Anti-NMDAR Autoantibodies Disrupt Ionotropic Receptor Signaling

Vignesh Subramanian ’24

Figure 1: The N-methyl-D-aspartate receptor (NMDAR) functions as an ion channel.

N-methyl-D-aspartate receptors (NMDARs) are ligand-gated ion channels whose signaling enables higher-order functions, such as learning and memory, throughout the brain. They are activated by glutamate, the major excitatory neurotransmitter in the central nervous system, and are dynamically distributed across synaptic and extrasynaptic sites. The obligate composition of these protein receptors includes two subunits known as GluN1 paired with combinations of spliced regulatory subunits – such as GluN2A and GluN2B – containing distinct extracellular domains. These domains typically mediate excitotoxicity, which occurs upon excessive stimulation of neurotransmitter receptors and causes mass neuronal damage and death. However, various acute, chronic, and neuropsychiatric brain disorders are associated with autoantibodies being directed against the aforementioned subunits, triggering numerous channelopathies. To better understand the relationship between autoimmune action and dysfunction in NMDAR-mediated signaling, a study led by Dr. Wollmuth of Stony Brook University characterized well-known anti-NMDAR autoantibodies.

Researchers conducted a meta-analysis of studies investigating the autoantibodies associated with the progression of anti-NMDAR encephalitis and systemic lupus erythematosus (SLE). Using nucleic acid stains to trace diffusion patterns, these studies found that encephalitis, a form of brain inflammation whose hallmarks include a flu-like malaise and forms of psychosis, is strongly associated with anti-GluN1 autoantibody action against a hinge region epitope, the antigen region at which the antibody attaches. The ensuing response disrupts the interaction between NMDARs and transsynaptic anchoring proteins, causing cross-linking and internalization of receptors as well as chronic decreases in excitatory postsynaptic currents and long-term potentiation, the process of strengthening synapses for which NMDARs are responsible. These effects suggest that anti-GluN1 autoantibodies induce the mechanistic feature of NMDAR hypofunction, which theoretically drives psychosis and seizures. The studies also found that SLE, characterized by various somatic and neuropsychiatric symptoms, is associated with anti-GluN2 autoantibody action against a particular peptide epitope known as DWEYS. CSF samples from SLE patients and DWEYS-immunized, LPS-treated mouse models revealed that the ensuing response involved the disruption of the blood-brain barrier and hippocampal localization of DNRAbs, a specific class of anti-GluN2 autoantibodies, triggering neuronal apoptosis. It correlated with region-associated behavioral deficits and memory impairment.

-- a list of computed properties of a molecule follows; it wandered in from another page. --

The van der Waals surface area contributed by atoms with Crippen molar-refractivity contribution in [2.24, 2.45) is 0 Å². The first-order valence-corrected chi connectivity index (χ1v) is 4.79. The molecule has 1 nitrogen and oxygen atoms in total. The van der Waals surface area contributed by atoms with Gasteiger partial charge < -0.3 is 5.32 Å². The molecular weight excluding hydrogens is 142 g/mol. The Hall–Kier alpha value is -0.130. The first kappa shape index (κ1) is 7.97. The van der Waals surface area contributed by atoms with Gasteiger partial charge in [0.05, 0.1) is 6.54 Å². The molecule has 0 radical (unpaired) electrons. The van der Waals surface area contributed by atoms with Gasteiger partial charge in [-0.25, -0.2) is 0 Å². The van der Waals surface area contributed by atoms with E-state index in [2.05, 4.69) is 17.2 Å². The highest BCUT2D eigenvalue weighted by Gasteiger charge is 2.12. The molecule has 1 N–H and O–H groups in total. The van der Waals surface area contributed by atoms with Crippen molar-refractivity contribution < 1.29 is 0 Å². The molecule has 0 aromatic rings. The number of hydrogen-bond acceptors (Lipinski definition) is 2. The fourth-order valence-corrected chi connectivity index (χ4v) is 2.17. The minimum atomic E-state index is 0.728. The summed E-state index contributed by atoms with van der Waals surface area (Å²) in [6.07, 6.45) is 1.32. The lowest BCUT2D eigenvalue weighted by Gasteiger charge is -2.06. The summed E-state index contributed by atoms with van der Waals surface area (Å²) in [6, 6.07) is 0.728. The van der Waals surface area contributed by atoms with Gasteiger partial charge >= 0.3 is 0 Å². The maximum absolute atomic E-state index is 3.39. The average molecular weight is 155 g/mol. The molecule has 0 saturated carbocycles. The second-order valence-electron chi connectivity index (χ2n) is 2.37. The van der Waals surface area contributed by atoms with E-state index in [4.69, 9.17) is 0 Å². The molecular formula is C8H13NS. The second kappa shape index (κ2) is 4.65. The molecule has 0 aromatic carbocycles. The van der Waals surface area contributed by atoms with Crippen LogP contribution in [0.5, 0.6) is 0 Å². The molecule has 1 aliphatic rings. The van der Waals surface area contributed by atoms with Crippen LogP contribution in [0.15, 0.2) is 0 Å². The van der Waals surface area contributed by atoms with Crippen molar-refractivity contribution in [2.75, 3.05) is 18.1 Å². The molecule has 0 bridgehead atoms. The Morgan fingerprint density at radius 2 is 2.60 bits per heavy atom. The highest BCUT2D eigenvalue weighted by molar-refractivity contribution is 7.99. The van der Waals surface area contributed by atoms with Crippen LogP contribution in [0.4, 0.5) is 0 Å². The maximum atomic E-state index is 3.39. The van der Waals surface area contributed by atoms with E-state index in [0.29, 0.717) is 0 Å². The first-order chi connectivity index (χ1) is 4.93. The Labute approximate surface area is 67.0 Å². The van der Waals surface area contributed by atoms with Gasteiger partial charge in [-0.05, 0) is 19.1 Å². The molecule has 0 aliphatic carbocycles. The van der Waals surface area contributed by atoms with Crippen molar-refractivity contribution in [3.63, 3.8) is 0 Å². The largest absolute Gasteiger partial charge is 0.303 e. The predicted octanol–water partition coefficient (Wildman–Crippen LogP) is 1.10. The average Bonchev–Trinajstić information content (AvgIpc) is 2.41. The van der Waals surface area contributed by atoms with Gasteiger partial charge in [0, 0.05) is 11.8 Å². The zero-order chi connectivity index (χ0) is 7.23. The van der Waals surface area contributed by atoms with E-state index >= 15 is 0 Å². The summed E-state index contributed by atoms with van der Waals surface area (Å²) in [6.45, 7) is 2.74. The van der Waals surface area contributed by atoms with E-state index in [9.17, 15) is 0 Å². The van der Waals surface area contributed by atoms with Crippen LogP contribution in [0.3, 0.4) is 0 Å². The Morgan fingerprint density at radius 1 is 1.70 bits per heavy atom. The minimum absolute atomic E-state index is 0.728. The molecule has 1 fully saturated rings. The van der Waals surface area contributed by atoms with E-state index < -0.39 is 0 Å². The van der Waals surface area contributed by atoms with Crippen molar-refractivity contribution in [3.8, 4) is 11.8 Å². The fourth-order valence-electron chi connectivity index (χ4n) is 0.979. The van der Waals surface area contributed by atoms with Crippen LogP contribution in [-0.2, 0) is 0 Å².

Such advances in studying the modes of action of key anti-NMDAR autoantibodies pave the way for a better understanding of their underlying pathophysiology and clinical phenotypes. Future studies might explore factors like circuit functions, clonal variations, and transitions between acute and long-term effects that add to the diversity of these autoantibodies and have complicated their classification thus far.

Works Cited:

[1] L. Wollmuth, et al., The diverse and complex modes of action of anti-NMDA receptor autoantibodies. Neuropharmacology 194, 1-10 (2021). doi: 10.1016/j.neuropharm.2021.108624

[2] Image retrieved from:


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